Global attacks on Cash-in-Transit in 2020
Cash continues to serve a vital role in any country’s financial and economic progress. The relevance of cash may be changing in today’s new media age where cashless transactions are possible and the recent threat of the Covid-19 pandemic has induced fear of handling cash, however, cash is still king. Businesses remain dependent on cash. Most people still prefer to have cash on hand, especially for immediate needs and emergency expenses.
On the other hand, cash remains to be the number one target of opportunistic criminal minds. Where there is a lot of cash, crimes can be rampant. Obtaining high-value cash as fast and as easily as possible is the objective of most organised illegal operations like planned robberies, theft, and fraud.
Banks, large retailers, and other facilities that deal with large amounts of cash deploy cash-in-transit (CIT) vehicles to physically transport money from one location to another. CIT operations can utilise armoured, semi-armoured, and even soft-skinned vehicles when moving cash. But due to the nature of its operations, CIT vehicles become the unfortunate target of robbers and thieves.
When talking about cash-in-transit robberies, images from money heist movies may come to mind. CIT heists in movies are mostly portrayed with explosions and shoot-outs. These may look exaggerated but, in reality, CIT robberies can truly inflict great danger to the drivers, couriers, and the business itself.
Severity of CIT Crimes across the world
According to a study, there are three main typologies of cash-in-transit offenders: amateur, intermediate, and professional. Amateur armed robbers tend to be opportunistic offenders who have short-sighted intentions and little understanding of the outcome of the crime. Intermediate offenders are more organised and experienced than amateurs, but not as dedicated as professionals. Professional armed robbers are involved in the rigorous planning, are more willing to engage in violence, and are more likely to persistently commit the crime.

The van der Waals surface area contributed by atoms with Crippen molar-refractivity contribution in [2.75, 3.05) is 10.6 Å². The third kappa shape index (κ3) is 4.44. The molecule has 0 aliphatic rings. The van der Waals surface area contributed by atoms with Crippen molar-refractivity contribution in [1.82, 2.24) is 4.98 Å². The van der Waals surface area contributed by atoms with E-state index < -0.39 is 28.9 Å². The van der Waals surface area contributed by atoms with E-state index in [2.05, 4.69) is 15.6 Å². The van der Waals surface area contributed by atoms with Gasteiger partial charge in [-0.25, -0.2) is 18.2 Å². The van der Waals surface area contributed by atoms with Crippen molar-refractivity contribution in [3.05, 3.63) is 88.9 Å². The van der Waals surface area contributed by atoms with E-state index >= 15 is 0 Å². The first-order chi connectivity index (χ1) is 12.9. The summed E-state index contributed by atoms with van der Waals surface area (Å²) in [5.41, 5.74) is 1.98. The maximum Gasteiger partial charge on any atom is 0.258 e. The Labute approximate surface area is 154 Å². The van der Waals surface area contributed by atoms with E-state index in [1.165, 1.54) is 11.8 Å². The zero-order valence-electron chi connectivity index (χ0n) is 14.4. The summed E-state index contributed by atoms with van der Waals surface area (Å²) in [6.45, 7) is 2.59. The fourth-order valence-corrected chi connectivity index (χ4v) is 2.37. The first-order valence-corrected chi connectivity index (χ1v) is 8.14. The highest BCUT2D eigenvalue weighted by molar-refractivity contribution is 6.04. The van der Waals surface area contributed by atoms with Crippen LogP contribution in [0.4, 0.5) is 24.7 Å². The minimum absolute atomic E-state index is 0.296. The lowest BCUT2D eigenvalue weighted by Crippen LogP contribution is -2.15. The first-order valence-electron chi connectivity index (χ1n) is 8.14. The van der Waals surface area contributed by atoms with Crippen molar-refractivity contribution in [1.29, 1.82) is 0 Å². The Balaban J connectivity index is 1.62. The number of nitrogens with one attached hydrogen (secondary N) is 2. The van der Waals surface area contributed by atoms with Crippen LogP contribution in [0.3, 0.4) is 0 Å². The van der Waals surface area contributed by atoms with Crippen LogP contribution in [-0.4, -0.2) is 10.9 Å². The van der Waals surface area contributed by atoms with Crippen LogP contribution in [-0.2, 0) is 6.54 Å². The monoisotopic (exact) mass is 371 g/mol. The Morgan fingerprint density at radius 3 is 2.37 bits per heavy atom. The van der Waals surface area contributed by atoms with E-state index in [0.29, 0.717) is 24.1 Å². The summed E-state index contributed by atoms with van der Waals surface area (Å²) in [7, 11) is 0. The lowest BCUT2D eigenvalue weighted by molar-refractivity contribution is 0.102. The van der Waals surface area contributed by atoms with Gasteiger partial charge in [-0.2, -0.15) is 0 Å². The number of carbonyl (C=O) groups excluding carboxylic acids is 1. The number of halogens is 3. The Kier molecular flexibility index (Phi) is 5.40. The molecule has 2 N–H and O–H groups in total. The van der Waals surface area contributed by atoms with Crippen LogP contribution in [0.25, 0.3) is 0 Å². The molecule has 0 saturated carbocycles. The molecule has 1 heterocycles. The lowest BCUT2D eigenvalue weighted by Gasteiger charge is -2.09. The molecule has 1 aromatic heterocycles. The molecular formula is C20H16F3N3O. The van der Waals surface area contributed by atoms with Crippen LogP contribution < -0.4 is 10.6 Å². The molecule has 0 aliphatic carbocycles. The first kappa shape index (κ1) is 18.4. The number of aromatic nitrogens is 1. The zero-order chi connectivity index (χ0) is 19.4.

Armoured cash vans are difficult to penetrate, so robbers use excessive force and high-powered firearms to compromise the integrity of the vehicle and make the asset more accessible. This type of attack is most likely committed by professionals who have invested time and effort in planning the heist.
In South Africa, cash-in-transit robberies had reached a point where it had been considered as a national crime emergency, an epidemic. The attacks were violent and deadly, which resulted in people dying and getting severely wounded. An article in Independent Online declared that a total of 35 CIT heists had been recorded in the country in January 2020. That’s an alarming record of at least one CIT robbery in a day. Moreover, the South African Police Service (SAPS) recorded 19 cases from April to June 2020 and 64 cases from July to September of the same year.
Police Minister Bheki Cele addressed the severity of these CIT heists during a speech on 13 November 2020. “It is clear armed gangs targeting cash vans, are becoming more desperate and ruthless as the year comes to a close. These criminals are stopping at nothing to carry out their criminal acts, often doing so in public spaces near innocent bystanders,” Cele remarked. He, however, assured the country that the SAPS is taking these impudent criminal acts seriously and that there have been breakthroughs in taking down some of these criminal syndicates as well as recouping some of the stolen money.
Europe, being one of the largest markets in the cash-in-transit services industry, has its share of a number of CIT attacks in 2020. In Lyon, several armed robbers attacked an armoured security vehicle and fled the scene with €9M in cash. A different incident took place in Dublin where a CIT worker, returning to his security vehicle with a cash box from a retail unit, was threatened with a hammer by an unidentified assailant. And in Manchester, a series of robberies were reported and thought to be the work of two robbers wherein, according to a detective inspector’s statement, “Each has a similar pattern, involving a cash delivery worker being threatened at the point of replenishing an ATM – usually with a bladed weapon such as an axe – before the offenders leave on foot or bicycle.”
The indicated crimes above are just a portion of the total number of crimes against the global cash-in-transit service industry. The more severe and persistent the attacks, the more lives are in danger.